Mike Weir, managing director of Microlistics, explains how warehouses can survive and thrive in a time of constant supply chain disruptions.
Disruption is the “new normal” in supply chains today, and that state of affairs won’t change anytime soon, Weir says. The uncertainties that confront businesses today are especially placing new demands on the warehouse, and “they going to be coming thicker and faster than ever before.”
By their nature, warehouses are good at repetition and speed, but they’re going to have to embrace change. That means investing in new systems and processes in line with unpredictable demand and the way in which product moves to the customer. But there are strategies for channeling those investments in an intelligent and carefully thought-out manner, Weir says.
He recommends “configurability over customization.” The latter often results in expensive systems that take time to deliver and can’t be easily modified in response to current requirements. Weir says warehouses should look for existing “templated” solutions that reduce the time required for implementation. In the process, they can speed up their return on investment, at a time when top executives are growing increasingly impatient about “time to benefit.”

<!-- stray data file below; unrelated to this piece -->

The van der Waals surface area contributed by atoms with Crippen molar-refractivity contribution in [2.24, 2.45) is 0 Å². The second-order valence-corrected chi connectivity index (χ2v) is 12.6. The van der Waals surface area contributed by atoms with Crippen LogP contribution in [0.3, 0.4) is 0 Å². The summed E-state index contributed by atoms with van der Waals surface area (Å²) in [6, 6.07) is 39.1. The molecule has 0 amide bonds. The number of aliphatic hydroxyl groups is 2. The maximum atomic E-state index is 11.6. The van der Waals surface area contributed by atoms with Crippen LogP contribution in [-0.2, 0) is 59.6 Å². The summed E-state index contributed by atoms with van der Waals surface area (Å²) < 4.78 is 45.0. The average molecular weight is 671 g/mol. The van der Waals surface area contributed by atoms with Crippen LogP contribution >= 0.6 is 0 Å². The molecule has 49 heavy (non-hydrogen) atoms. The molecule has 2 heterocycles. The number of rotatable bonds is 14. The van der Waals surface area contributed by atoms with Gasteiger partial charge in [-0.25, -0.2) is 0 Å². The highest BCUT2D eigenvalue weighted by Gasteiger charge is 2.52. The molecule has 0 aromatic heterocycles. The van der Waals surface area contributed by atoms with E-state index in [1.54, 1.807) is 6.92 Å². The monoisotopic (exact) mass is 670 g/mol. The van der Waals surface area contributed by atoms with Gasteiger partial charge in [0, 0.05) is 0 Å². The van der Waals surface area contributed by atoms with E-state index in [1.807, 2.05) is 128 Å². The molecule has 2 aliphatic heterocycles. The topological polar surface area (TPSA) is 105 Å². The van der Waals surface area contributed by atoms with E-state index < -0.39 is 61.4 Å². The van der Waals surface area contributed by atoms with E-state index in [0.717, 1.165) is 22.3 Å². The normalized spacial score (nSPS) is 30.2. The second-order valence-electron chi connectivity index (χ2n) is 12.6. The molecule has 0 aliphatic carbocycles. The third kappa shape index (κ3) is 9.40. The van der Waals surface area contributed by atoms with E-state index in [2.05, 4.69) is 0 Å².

Change should be incremental, with small improvements serving as the basis for additional investments down the line. “Implement your needs for today,” says Weir, “but at the same time, have a vision of your needs for tomorrow.” That way, “you’re not tackling it all at once.”
Warehouses need to “future-proof “ their operations against disruptions, even if the exact nature of those events is impossible to foresee. “The key is having a solid foundation of people, processes and systems, making sure that all are capable, and that you’ve got the mindset in the business of flexibility,” Weir says.
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